Musical training

Nearly half (48%) of the pitch-based amusics reported no musical training besides mandatory music classes at school, while only 25% of controls reported no training. Moreover, the 52% of the amusics who did get extracurricular lessons did so for a shorter duration, but it is by no means negligible (Table 2). Having extracurricular lessons does not seem to affect the severity of the disorder, nor performance in general. Correlations between years of musical education and performance on each test are weak in general (all r values below 0.15).

Table 2 Musical education details for control and pitch-based amusic participants

Self-report of amusic problems is instrumental in research for there is no system to identify amusic cases in the regular curriculum. Here we examined to what extent participants were aware of their musical problem. To the question ‘Do you think that you lack a sense of music?’, 20.3% of the controls said yes, while 66.7% of the pitch-based amusics did so, χ2(1)=309.52, P<0.001. Although we found the typical high rate of false alarms among controls,20 we also found in comparison a good proportion of self-disclosure among amusics (two-thirds of them).

Family history of amusia

Given that the large majority of amusic participants appear aware of their deficit, they may be able to assess the family incidence of the disorder with fair accuracy. According to their report, 46% of their first-degree relatives were similarly affected (see Figure 3). This proportion was close to the 39% obtained by objective testing in the family aggregation study.8

Figure 3
figure 3

Heritability of congenital amusia by report.

Comorbidity: associated disorders

There is no evidence that pitch-based amusia is associated with another neurodevelopmental disorder, besides problems with spatial orientation, χ2(1)=6.28, P=0.01 (Table 3). In contrast, a deficit in the Off-beat test seems associated with many other neurodevelopmental disorders.

Table 3 Reported associated disorders for control, pitch-based and time-based amusic participants


Here we present the first large scale (n=16 625) study of congenital amusia that does not rely on self-referral and uses instead objective auditory tests. With three web-based tests, we obtained data over 10 years of testing from a large population with diverse demographic profiles. On this basis, we establish that congenital amusia affects 1.5% of the population with no marked difference between male and female participants.

To reach this prevalence of 1.5%, we used a conservative criterion for congenital amusia. Specifically, we considered participants to be amusic if they had an abnormal score (2 SDs below the mean) on two separate tests requiring the detection of an out-of-key note, and a normal score on a test requiring the detection of an out-of-time note in the same unfamiliar melodies. Both the Scale and Off-key tests require access to tonal knowledge, while the Scale test additionally entails a memory-based comparison process. Therefore, an abnormal score in each test ascertains the genuineness of a deficit in detecting melodic key violation. On the other hand, the Off-key and control Off-beat tests have the same task demands, but differ in the musical dimension that is measured (pitch vs time). Therefore, a normal score on the control task excludes non-pitch-related difficulties with the testing situation. If we consider instead the more lenient but most widespread criterion for identification of congenital amusia, which corresponds to an abnormal score on the Scale test only, the prevalence of congenital amusia raises to 4.2% (Supplementary Table). The latter prevalence is in line with a prior large survey (n=1000) aiming at a more homogenous Canadian population with a university level.21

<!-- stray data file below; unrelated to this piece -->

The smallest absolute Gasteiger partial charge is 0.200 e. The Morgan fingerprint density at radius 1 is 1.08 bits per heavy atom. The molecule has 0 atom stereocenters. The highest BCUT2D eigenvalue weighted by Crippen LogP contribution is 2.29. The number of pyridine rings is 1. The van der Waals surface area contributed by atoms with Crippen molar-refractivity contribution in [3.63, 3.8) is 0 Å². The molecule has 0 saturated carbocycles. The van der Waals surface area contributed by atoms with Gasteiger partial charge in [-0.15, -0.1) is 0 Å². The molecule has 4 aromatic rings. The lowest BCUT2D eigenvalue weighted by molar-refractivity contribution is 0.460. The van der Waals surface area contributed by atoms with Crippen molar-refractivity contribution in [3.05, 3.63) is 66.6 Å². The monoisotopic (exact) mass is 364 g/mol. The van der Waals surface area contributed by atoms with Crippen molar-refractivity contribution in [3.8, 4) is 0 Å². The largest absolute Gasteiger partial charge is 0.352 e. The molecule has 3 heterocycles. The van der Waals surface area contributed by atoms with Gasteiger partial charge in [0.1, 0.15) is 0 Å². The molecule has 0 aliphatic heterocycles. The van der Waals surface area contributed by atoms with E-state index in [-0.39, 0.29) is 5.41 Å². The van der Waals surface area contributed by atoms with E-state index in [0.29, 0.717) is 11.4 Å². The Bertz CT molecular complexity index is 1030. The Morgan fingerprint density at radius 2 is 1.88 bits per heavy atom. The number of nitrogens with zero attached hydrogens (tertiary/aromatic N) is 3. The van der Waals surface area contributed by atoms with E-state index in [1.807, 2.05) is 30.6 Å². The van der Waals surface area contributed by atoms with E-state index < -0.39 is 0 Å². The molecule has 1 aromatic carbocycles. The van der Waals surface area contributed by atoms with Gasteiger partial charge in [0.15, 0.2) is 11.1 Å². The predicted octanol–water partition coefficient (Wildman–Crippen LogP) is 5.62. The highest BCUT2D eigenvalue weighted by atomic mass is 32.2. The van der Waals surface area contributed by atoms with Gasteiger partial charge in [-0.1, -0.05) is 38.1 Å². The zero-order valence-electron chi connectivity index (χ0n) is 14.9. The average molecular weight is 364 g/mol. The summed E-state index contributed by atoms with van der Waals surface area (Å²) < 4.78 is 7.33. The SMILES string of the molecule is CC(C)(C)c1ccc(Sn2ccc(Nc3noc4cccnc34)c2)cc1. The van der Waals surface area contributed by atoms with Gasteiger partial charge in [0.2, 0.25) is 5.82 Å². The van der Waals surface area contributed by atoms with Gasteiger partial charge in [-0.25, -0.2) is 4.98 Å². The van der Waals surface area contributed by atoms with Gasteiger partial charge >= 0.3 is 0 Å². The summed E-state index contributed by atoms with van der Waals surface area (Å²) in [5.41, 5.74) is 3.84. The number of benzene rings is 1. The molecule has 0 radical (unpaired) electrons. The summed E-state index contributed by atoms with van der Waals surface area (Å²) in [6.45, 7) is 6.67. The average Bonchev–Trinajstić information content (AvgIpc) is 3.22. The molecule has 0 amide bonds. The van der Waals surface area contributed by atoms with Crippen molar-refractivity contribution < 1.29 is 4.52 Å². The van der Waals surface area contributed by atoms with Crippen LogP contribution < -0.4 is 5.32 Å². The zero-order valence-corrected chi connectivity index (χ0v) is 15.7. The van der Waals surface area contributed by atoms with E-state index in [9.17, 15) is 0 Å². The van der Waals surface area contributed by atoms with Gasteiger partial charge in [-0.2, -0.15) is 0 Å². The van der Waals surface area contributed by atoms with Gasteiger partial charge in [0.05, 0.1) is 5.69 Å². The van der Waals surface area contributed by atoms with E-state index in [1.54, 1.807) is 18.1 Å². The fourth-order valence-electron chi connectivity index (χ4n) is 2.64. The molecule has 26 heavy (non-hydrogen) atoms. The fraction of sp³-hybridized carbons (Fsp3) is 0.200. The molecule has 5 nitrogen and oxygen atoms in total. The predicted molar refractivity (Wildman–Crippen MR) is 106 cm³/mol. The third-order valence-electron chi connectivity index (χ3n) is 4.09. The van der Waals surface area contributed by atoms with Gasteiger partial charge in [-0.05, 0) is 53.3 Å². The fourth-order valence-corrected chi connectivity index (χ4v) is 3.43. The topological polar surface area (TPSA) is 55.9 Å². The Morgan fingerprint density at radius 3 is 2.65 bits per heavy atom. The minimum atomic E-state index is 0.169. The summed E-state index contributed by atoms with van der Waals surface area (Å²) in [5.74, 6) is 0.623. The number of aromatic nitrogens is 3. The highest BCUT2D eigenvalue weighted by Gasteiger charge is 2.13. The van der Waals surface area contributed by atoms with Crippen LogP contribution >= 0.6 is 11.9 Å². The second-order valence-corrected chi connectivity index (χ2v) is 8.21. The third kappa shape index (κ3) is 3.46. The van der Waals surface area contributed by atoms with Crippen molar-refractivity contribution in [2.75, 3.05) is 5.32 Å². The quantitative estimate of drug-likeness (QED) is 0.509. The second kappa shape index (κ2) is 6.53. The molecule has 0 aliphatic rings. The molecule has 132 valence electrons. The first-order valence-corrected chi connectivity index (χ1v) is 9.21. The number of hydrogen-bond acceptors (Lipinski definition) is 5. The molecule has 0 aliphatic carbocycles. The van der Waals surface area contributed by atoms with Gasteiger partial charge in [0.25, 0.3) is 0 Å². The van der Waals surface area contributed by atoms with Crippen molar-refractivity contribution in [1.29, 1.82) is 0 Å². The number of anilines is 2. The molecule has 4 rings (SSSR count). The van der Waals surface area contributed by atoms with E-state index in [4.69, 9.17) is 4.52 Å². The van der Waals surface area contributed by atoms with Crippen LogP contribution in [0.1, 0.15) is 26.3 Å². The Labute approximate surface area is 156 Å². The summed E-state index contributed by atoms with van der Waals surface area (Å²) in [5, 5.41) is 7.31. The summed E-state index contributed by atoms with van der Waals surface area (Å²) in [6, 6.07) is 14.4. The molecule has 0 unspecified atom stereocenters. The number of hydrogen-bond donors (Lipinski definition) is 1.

Prevalence is determined statistically and depends on the selectivity of the tests to the manifestation of the disorder (phenotype). Prevalence is always relative. Its usefulness resides in its capacity to reflect the performance of a large population without confounding factors, such as attention and motivation. Interestingly, the disorder appears specific to the musical domain. The participants who are identified as amusic do not report problems with any other domain, such as language, besides spatial difficulties. The latter association between amusia and self-declared spatial difficulties has been observed previously.19 Moreover, there is some support for a possible link between amusia and visuospatial tasks, either in its congenital form22, 23 or as a consequence of stroke.24 In the normal brain, pitch can be mapped to a vertical representation of space.25 Although this association between music and visuospatial skills is unlikely to underlie the majority of amusics’ cognitive difficulties with music perception, it is an interesting avenue for exploring its neurobiological origins.26 Arguably, progress in the neurobiology of amusia requires a clarification of its relationship to other disorders.